Harold & Kumar Escape From Guantanamo Bay review, Harold & Kumar 2 DVD review
Starring
John Cho, Kal Penn, Rob Corddry, Neil Patrick Harris, Roger Bart, Danneel Harris, Eric Winter, Paula Garcés
Director
Jon Hurwitz & Hayden Schlossberg
Harold & Kumar Escape
From Guantanamo Bay

Reviewed by Jason Zingale

()

B

ack in 2004, when “Harold & Kumar Go To White Castle” was released, nobody could have ever guessed it would become a cult classic. The film’s stars were virtual unknowns (John Cho was best known for his role as MILF Guy #2 in “American Pie”), and though a few lucky people were able to catch it during its limited theatrical run, it was ultimately labeled a failure. When it arrived on DVD, however, “Harold & Kumar” experienced an “Office Space”-like rebirth that not only transformed the film into an underground sensation, but also played a big role in removing the stigma of marijuana use in Hollywood. It’s a little surprising, then, that it’s taken four years for a sequel to get made. The original stoner duo, Cheech & Chong, cranked out movies like it was nobody’s business back in the day, and while “Harold & Kumar Escape From Guantanamo Bay” has certainly been a long time coming, it simply wasn't worth the wait.

The film picks up right where the last one left off. Having successfully satisfied their craving for White Castle, Harold (Cho) and Kumar (Kal Penn) begin packing for their trip to Amsterdam, where Harold hopes to meet up with new crush Maria (Paula Garcés). When Kumar attempts to use a smokeless bong on the flight, however, the duo are mistaken for terrorists and sent to Guantanamo by an incompetent Homeland Security agent named Ron Fox (Rob Corddry). Miraculously breaking out and catching a boat back to America with a bunch of illegal Cubans, Harold & Kumar embark on a cross-country journey to clear their name. To make matters worse, Kumar has just discovered that his ex-girlfriend Vanessa (Danneel Harris) is about to marry the same Republican douchebag (Eric Winter) who may be the only person that can get them out of this political mess.

As a fan of “Harold & Kumar Go To White Castle,” I was extremely disappointed to discover that the sequel isn’t nearly as clever. The movie starts out in the same spirit as its predecessor, but once the duo escapes from prison, it quickly becomes a parody of what one might expect to see in a “Harold & Kumar” film. As a result, it’s no longer about the two main characters, but rather their misadventures along the way. Run-ins with an inbred Cyclops child, the Ku Klux Klan, and a shotgun-happy whorehouse mistress (Beverly D’Angelo) are just a few of the featured encounters that pop up throughout their journey, but the big climax is reserved for when they crash into George W. Bush’s Texas home and smoke pot with the President (unconvincingly played by a prosthetics-laden James Adomin).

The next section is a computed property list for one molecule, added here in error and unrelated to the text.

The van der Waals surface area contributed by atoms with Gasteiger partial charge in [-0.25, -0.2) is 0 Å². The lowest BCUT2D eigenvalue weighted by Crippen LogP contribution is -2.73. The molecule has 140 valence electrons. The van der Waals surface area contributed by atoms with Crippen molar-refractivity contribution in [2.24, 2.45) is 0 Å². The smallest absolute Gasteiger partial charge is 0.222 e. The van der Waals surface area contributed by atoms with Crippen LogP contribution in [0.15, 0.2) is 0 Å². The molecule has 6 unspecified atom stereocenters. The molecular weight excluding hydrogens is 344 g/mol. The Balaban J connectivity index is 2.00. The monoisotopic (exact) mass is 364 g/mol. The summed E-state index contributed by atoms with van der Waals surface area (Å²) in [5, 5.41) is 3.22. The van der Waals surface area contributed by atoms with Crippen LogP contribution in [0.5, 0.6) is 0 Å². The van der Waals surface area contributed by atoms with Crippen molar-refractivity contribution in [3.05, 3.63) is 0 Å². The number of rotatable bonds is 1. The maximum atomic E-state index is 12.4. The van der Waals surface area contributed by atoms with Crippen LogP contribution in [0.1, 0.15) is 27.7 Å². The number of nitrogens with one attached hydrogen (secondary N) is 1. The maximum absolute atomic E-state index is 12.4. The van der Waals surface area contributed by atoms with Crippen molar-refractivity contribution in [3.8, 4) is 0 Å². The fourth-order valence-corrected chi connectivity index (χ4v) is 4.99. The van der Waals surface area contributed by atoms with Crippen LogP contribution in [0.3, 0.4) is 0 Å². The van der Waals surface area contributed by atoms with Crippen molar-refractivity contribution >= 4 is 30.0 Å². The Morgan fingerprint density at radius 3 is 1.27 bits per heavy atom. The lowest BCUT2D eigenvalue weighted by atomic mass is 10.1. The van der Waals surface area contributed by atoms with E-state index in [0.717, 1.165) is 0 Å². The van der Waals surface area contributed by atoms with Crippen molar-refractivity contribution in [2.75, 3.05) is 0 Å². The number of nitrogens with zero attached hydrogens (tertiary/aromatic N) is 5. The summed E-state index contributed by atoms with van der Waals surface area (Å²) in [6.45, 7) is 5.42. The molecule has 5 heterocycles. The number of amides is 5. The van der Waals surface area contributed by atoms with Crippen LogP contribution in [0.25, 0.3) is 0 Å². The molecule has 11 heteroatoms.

Since when did Harold and Kumar suddenly become so uninteresting that they needed over-the-top set pieces to make them funny? Sure, the first film had its share of wild confrontations and characters (pot smoking cheetah, anyone?), but they never went so far as to overshadow Cho and Penn’s onscreen relationship, which was ultimately the reason why it worked so well. This time around, not only does their relationship take a backseat, but John Cho is given very little to do. Part of the blame can be attributed to a lack of substance in the script, but it’s mostly because writers Jon Hurwitz and Hayden Schlossberg have decided to push Kal Penn into the spotlight by giving him his very own love interest. It’s a subplot that doesn’t really work in the context of the film and would be completely unnecessary were it not for the fact that they needed a reason for Kumar to grow up.

Unfortunately, it’s a change that’s for the worst – not unlike the movie itself. “Harold & Kumar Go To White Castle” was extremely simplistic. It was about one thing (the munchies) and anything else (like Harold’s wooing of Maria) was gravy on the top. “Escape From Guantanamo Bay,” on the other hand, is too busy cracking jokes about race, class, and politics (let alone juggling a romance subplot) to understand what was so funny about the original in the first place. While the film definitely has its moments, along with a few standout cameos (Neil Patrick Harris returns as himself and Christopher Meloni plays a local KKK Grand Master), it’s too hit-and-miss to truly enjoy. Laziness may be an inherent quality in movie stoners, but that doesn’t mean the filmmakers have to adhere to the same rules.

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